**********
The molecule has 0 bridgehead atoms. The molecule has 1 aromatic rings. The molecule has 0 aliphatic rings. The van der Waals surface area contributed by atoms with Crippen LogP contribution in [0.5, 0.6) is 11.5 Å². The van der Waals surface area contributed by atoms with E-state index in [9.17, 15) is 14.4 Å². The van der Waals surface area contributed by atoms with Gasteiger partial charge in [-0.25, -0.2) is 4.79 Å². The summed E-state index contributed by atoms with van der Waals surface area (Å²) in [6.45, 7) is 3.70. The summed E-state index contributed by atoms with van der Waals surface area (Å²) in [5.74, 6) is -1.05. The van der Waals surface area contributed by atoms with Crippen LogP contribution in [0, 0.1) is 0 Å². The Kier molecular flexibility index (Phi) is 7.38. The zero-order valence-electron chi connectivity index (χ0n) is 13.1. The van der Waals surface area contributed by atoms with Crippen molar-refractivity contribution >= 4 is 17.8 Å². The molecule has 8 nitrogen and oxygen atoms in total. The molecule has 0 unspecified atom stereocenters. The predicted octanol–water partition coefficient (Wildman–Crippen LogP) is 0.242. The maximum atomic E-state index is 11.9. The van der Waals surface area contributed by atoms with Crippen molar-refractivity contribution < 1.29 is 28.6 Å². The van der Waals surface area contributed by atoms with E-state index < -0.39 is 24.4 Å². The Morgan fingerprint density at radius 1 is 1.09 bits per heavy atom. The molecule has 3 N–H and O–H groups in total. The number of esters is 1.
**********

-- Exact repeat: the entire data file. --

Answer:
The molecule has 0 bridgehead atoms. The molecule has 1 aromatic rings. The molecule has 0 aliphatic rings. The van der Waals surface area contributed by atoms with Crippen LogP contribution in [0.5, 0.6) is 11.5 Å². The van der Waals surface area contributed by atoms with E-state index in [9.17, 15) is 14.4 Å². The van der Waals surface area contributed by atoms with Gasteiger partial charge in [-0.25, -0.2) is 4.79 Å². The summed E-state index contributed by atoms with van der Waals surface area (Å²) in [6.45, 7) is 3.70. The summed E-state index contributed by atoms with van der Waals surface area (Å²) in [5.74, 6) is -1.05. The van der Waals surface area contributed by atoms with Crippen LogP contribution in [0, 0.1) is 0 Å². The Kier molecular flexibility index (Phi) is 7.38. The zero-order valence-electron chi connectivity index (χ0n) is 13.1. The van der Waals surface area contributed by atoms with Crippen molar-refractivity contribution >= 4 is 17.8 Å². The molecule has 8 nitrogen and oxygen atoms in total. The molecule has 0 unspecified atom stereocenters. The predicted octanol–water partition coefficient (Wildman–Crippen LogP) is 0.242. The maximum atomic E-state index is 11.9. The van der Waals surface area contributed by atoms with Crippen molar-refractivity contribution < 1.29 is 28.6 Å². The van der Waals surface area contributed by atoms with E-state index < -0.39 is 24.4 Å². The Morgan fingerprint density at radius 1 is 1.09 bits per heavy atom. The molecule has 3 N–H and O–H groups in total. The number of esters is 1.